Imagine coming home from work, pulling into your driveway. Accents and architectural details are highlighted against the structure of your home, much in a way you’ve never noticed before, and the ambient, soothing glow welcomes you like a sanctuary from the world outside. You have a clear view of the front perimeter, and all the hard work you’ve put into your curb appeal beckon you to come and relax among beautiful flowers and organic-shaped footpaths to focal points of your landscaping. As you step out of your vehicle, your path is lit at your feet as you easily navigate to your front door, where a soft, glowing over-head lamp gives you access to your key-lock. And there you are, looking out from the inside now, as the clean, soft-pruned trunks of your crepe myrtle trees are lit from underneath, making the ornamentals seem almost magical against the dusky evening, with little pops of fuchsia blooms against the fading light. You breathe a sigh of relief of being safely home, and smile in satisfaction.
Now think about the same scene with all of the glow, and lighting taken away. You pull into your driveway, missing the concrete or asphalt and inadvertently parking on your grass. You can barely see what you’re stepping on when you get out of your car, and you’re sure you just stuck your foot into a freshly-planted flower bed. Tripping over landscaping timbers or walkway paving stones, you clumsily make your way to the front door, and stand for minutes fumbling to find the right key, and then again trying the lock with your key, not really sure if you’re making the keyhole or not. You hear something in the neighbor’s yard, but can’t see past your nose, so you work harder to get inside. You finally make it in and you look back to make sure you didn’t drop anything on the way in or that you’re being followed by the boogeyman, but you can’t see anything, which only heightens your anxiety. You don’t realize you’re holding your breath, and your muscles are tired. You sigh in exasperation and close the door, firmly locking the deadbolt.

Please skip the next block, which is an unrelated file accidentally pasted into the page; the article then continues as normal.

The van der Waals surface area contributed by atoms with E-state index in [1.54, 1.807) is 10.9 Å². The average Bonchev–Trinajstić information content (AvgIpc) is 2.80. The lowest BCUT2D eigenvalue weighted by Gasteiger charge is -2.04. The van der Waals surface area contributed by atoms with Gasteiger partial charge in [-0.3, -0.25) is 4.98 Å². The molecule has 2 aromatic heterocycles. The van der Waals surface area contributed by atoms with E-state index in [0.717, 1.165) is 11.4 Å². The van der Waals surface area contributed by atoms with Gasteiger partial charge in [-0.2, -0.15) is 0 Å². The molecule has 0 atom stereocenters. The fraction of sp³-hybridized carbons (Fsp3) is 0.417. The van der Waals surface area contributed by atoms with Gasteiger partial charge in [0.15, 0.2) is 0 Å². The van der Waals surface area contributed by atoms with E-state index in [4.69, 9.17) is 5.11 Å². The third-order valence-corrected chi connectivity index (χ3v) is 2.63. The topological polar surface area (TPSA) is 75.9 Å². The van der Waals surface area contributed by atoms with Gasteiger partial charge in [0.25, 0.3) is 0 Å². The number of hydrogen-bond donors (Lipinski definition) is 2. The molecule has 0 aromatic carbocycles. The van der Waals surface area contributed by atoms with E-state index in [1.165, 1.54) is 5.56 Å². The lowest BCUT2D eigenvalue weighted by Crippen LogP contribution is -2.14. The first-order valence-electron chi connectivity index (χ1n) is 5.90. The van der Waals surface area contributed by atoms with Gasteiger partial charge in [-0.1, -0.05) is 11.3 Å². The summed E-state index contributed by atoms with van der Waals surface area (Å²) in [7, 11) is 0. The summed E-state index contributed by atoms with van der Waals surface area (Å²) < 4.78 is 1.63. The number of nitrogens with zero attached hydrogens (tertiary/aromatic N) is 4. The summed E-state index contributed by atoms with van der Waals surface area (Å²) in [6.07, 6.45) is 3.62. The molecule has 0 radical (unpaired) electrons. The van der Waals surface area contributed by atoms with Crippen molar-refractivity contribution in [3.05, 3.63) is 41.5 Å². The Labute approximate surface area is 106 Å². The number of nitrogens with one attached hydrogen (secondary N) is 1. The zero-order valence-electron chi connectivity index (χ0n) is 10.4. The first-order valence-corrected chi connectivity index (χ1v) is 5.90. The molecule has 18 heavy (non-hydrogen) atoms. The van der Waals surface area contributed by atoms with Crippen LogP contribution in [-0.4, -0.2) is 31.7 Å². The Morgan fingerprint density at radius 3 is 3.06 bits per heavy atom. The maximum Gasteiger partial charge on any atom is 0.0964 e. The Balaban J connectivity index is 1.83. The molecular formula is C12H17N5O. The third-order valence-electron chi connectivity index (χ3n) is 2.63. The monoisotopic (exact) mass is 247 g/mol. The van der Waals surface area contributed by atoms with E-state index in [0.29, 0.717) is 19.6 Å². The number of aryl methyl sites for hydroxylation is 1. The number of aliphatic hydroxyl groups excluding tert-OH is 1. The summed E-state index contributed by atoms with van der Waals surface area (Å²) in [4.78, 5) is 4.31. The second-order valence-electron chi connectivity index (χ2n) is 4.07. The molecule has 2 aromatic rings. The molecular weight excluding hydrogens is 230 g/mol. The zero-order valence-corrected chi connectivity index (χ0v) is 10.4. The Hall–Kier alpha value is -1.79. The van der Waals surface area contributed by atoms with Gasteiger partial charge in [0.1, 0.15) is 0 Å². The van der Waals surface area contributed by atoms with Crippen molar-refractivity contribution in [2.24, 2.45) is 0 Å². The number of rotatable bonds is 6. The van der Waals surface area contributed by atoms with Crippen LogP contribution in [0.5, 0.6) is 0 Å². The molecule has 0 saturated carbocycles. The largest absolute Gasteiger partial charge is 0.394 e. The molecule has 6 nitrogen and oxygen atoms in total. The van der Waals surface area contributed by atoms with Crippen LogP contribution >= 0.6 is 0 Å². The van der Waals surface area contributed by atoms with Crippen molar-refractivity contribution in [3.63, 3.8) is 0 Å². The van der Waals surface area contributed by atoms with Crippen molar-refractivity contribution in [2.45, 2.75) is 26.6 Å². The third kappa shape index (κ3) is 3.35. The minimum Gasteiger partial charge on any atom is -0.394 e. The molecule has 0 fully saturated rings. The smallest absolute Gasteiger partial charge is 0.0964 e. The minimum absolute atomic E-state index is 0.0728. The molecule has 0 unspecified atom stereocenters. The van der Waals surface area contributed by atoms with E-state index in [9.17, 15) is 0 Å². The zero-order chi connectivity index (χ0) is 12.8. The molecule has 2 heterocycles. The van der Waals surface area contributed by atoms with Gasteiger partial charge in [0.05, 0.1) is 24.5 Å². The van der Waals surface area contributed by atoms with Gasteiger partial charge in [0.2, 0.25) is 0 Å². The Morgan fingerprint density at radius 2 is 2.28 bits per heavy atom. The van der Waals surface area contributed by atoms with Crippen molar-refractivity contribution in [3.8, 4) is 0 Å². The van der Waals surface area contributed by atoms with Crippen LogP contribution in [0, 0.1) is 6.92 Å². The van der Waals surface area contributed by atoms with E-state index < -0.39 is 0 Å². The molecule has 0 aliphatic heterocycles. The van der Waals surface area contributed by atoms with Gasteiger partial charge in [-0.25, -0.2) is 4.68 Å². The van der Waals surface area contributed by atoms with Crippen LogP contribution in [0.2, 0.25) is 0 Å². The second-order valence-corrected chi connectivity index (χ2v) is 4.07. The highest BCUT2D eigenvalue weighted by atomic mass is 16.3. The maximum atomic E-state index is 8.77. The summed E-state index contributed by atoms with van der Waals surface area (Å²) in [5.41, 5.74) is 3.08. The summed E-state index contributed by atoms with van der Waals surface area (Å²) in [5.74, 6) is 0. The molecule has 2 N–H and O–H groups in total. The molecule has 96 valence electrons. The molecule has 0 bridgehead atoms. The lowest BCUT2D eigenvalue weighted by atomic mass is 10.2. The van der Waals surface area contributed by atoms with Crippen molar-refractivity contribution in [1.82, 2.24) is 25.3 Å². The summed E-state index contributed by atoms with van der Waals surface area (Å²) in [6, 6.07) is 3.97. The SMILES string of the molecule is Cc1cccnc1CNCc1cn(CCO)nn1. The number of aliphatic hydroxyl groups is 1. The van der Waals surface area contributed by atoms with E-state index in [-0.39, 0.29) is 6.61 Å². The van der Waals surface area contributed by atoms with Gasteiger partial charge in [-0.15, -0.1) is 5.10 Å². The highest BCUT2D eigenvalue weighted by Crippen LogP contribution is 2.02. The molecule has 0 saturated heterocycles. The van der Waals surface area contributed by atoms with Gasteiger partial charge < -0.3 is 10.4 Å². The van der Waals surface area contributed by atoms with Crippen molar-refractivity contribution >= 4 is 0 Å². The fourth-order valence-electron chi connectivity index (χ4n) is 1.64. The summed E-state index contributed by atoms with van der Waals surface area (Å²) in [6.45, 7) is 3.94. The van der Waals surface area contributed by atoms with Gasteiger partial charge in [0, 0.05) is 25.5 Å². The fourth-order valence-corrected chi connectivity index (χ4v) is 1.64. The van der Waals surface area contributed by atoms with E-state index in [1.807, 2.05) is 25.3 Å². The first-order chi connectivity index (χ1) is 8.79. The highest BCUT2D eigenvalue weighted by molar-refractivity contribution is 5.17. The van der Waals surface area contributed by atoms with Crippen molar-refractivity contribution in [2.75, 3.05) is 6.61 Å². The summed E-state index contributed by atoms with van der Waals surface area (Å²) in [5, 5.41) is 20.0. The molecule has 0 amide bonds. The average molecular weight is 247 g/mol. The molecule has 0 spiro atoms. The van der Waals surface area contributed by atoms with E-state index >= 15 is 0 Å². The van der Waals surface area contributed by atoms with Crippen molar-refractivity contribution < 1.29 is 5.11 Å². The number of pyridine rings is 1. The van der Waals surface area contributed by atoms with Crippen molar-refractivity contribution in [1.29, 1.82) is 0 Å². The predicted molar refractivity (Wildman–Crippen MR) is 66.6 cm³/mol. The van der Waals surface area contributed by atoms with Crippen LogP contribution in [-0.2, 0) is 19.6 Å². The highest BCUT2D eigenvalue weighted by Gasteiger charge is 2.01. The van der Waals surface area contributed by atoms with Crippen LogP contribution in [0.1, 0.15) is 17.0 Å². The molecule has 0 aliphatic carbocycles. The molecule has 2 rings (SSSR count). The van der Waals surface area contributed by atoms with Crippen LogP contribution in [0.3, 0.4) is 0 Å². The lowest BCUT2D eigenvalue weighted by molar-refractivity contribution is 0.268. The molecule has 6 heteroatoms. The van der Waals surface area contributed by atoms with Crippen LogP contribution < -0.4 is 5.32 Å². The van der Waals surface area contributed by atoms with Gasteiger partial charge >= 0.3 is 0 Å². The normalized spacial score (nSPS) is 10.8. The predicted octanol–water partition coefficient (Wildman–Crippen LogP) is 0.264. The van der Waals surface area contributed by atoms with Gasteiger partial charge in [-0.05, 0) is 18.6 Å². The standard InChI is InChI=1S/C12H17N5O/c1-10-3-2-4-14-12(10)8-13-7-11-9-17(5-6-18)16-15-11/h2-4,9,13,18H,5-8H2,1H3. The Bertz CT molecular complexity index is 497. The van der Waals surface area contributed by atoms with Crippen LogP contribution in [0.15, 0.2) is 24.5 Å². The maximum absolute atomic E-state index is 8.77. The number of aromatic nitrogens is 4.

Springtime is often a time of renewal of our home’s spaces. Homeowners begin by evaluating what changes can improve their comfort, but also increase their home’s value, and adding outdoor lighting is a project that will not only make the home more attractive, but also increase a home’s value and lay-out a safer environment.
With the addition of an outdoor lighting plan, which is often-times less expensive than expected, families and friends can experience more memorable evening entertainment. Imagine pool parties, dinners on the patio or deck, or even outdoor movies shown on the lawn!
The American Lighting Association has provided tips for homeowners planning on adding outdoor lighting to their home-scapes:
Your world is a stage from which you present your creativity and beauty. Your home should reflect such things, and should give yourself, your family, and your friends pleasure in being among them. If you are willing, you can make the changes necessary to your home to steal the scene every time.
Happy Springing from your friends at Gwyn!